The research firm said it had revised its figures because of a jump in wholesale prices and a change in the way the UK regulator calculates its price cap. But there could be relief on the horizon: Cornwall Insight expects bills to start falling in the second half of 2023.
Fuel bills started rising last year as a global natural gas supply crunch pushed wholesale prices up to record levels. Russia’s invasion of Ukraine in late February has only exacerbated the situation.
In May, the government announced a £15 billion ($18 billion) package of support — including a £400 ($484) payment to 29 million households from October — to ease the burden of energy bills.
But Simon Francis, coordinator for the EFPC, said the latest price estimates meant the current level of government support amounted to a “drop in the ocean.”
Craig Lowrey, a principal consultant at Cornwall Insight, said in a Tuesday press release that if “£400 was not enough to make a dent in the impact of [the company’s] previous forecast, it most certainly is not enough now.”
Liz Truss, the UK’s foreign minister and current frontrunner to replace Boris Johnson as prime minister next month, has proposed cutting taxes to help people struggling with their bills, rather than direct help. Her rival, former finance minister Rishi Sunak, has said more support will be needed.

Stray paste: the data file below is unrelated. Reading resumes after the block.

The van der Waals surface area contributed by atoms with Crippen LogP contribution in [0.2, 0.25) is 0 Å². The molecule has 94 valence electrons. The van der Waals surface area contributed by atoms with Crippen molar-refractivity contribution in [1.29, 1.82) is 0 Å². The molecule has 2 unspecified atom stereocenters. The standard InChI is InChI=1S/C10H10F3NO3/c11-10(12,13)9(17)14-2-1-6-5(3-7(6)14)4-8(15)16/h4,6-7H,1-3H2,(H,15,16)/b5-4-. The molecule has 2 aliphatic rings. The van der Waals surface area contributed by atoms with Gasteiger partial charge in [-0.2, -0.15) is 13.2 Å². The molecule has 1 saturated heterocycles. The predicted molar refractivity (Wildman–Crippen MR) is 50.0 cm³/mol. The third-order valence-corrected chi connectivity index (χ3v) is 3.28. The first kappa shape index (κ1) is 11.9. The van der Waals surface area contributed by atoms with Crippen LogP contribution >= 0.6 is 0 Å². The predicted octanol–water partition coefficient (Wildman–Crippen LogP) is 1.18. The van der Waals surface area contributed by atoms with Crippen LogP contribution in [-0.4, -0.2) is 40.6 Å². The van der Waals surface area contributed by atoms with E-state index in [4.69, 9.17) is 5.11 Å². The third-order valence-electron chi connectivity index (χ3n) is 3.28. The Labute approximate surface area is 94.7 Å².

Meanwhile, the CBI — the country’s top business organization — has urged Johnson to bring the leadership candidates together to agree on a way to support households and businesses with their energy bills so that measures can be announced as soon as the October price cap is set on August 26. The new prime minister is not expected to be elected until September 5.
The price of olive oil is set to rise as heatwaves hit production in Spain, a leading exporter has warned.
Acesur, which supplies the UK’s biggest supermarkets, told the BBC this would feed through into prices in shops in the next three to four months when companies renew their contracts.
The company’s export manager, Miguel Colmenero, said customers could see prices rise by 20-25%.
Spain produces nearly half of the world’s olive oil.
But the country, along with other parts of Western Europe which produce olive oil, including Italy and Portugal, has been experiencing extreme temperatures and a lack of rain in recent weeks.
Acesur is involved in the production of more than 200,000 tonnes of olive oil a year, out of the roughly 1.4 million tonnes produced in Spain annually, and sells its products in more than 100 countries.
It sells around 20,000 tonnes a year in the UK and packs own-label brands for Sainsbury’s, Tesco, Waitrose, Morrisons and Asda. The supermarkets also stock its La Espanola brand, which is the third biggest in the UK.
Most of the olives in its products are grown in Andalucia, southern Spain, which has had very little rainfall in recent weeks.
Mr Colmenero said the impact of the heatwave on production was “drastic”.
Last year, Spain produced around 1.4 million tonnes of olive oil but he said officials were now forecasting as little as one million tonnes for this season.